Gen. Kenneth McKenzie Jr. (USMC, Ret.) served for over forty years in uniform, including senior positions with the Joint Staff and U.S. Central Command, which he headed from 2019 to 2022. He is currently executive director of the Global and National Security Institute at the University of South
Damien Spleeters is deputy director of operations at Conflict Armament Research. His most recent publications assess Iranian drones used by Russia in Ukraine and the supply chains that sustain these capabilities. He has previously written about improvised weapons and component supply chains in Iraq
Valerie Lincy is executive director of the Wisconsin Project on Nuclear Arms Control and oversees its Iran Watch website. Her most recent publication is the roundtable report “Clipping Tehran’s Wings: How Supply-Side Controls Can Impede the Iranian Drone Program.”
A former CENTCOM chief joins two arms experts to discuss the capabilities of Iran’s drones, the gaps in current efforts to curb their proliferation, and the pressing need for a regional air defense architecture that can counter them.
On April 20, The Washington Institute held a virtual Policy Forum with Gen. Kenneth McKenzie Jr. (USMC, Ret.), Damien Spleeters, and Valerie Lincy. McKenzie is former head of U.S. Central Command, current executive director of the Global and National Security Institute at the University of South Florida, and author of the recent Institute paper “Striking Back: Iran and the Rise of Asymmetric Drone Warfare in the Middle East.” Spleeters is deputy director of operations at Conflict Armament Research. Lincy is executive director of the Wisconsin Project on Nuclear Arms Control. The following is a rapporteur’s summary of their remarks.
Kenneth McKenzie Jr.
Drone warfare is an asymmetric approach typically used by states that are unable to field modern fighter aircraft and other high-end capability systems. Drones, land-attack cruise missiles, and ballistic missiles are tools used by actors like Iran that are overmatched in many areas but seek innovative ways to respond effectively. Drones in particular give Tehran great flexibility and a measure of deniability without needing cutting-edge technology.
Over the past ten years, Iran has massively increased its inventory of drones, cruise missiles, and ballistic missiles to the point where it has effectively achieved overmatch against its neighbors—the ability to launch an attack that overwhelms their defenses. This enables the equivalent of combined arms warfare in the air, wherein drones can be launched to take out enemy radar systems before follow-on ballistic missile attacks occur. Right now, the United States and its regional partners are lagging behind in their ability to defend effectively against drones.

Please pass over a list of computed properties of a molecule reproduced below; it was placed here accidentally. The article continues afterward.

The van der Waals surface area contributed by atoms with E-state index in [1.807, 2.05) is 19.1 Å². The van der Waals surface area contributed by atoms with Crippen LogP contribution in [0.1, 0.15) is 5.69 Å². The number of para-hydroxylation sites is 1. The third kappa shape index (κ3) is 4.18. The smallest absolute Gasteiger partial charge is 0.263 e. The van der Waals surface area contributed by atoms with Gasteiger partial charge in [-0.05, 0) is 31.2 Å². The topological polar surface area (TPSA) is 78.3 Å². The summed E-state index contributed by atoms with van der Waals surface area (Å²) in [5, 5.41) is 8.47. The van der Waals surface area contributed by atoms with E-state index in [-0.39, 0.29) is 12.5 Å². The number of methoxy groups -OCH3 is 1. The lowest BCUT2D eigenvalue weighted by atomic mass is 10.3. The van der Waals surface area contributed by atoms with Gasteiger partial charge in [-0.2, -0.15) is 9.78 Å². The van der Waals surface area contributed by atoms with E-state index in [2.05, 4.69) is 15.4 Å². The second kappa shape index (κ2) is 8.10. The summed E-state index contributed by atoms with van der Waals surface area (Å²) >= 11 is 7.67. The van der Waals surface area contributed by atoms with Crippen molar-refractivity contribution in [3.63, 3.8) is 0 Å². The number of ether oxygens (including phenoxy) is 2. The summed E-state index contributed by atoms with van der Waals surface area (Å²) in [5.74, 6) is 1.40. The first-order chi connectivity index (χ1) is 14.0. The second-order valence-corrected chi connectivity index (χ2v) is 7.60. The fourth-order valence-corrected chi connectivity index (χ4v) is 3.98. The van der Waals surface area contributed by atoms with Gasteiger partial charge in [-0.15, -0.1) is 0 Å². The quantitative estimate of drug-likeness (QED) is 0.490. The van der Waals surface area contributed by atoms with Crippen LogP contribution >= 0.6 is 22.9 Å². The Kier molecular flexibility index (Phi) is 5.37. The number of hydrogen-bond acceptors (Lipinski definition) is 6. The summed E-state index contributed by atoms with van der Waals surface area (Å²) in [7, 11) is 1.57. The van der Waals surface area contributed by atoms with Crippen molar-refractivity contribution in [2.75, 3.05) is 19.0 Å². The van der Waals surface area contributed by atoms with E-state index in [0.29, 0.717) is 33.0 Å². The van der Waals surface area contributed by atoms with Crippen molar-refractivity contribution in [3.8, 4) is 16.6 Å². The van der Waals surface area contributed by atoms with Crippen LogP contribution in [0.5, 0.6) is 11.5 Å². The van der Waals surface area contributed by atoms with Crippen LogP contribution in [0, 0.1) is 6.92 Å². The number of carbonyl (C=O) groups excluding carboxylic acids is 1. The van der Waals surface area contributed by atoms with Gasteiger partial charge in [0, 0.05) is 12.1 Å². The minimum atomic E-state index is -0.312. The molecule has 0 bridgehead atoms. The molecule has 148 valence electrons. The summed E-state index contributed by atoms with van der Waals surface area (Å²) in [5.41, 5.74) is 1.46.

There is an old axiom of combined arms warfare that “fire without maneuver is indecisive, while maneuver without fire is disastrous.” A regional conflict with Iran would not be a war of “maneuver” using tanks, infantry, or an invasion force because Tehran and its potential adversaries in the Middle East do not share a land border or possess large conventional expeditionary forces. More likely, such a conflict would be a “fires” war where drones, cruise missiles, and ballistic missiles are applied against military and nonmilitary targets. Yet without combining fire and maneuver, decisive results would remain elusive.
Iran regards its drone and missile capabilities as the crown jewels of its military, according them as much importance as its nuclear weapons program, if not more. While the nuclear program represents a potential future capability, drones and missiles provide the ability to hurt regional rivals today if Tehran chooses to do so.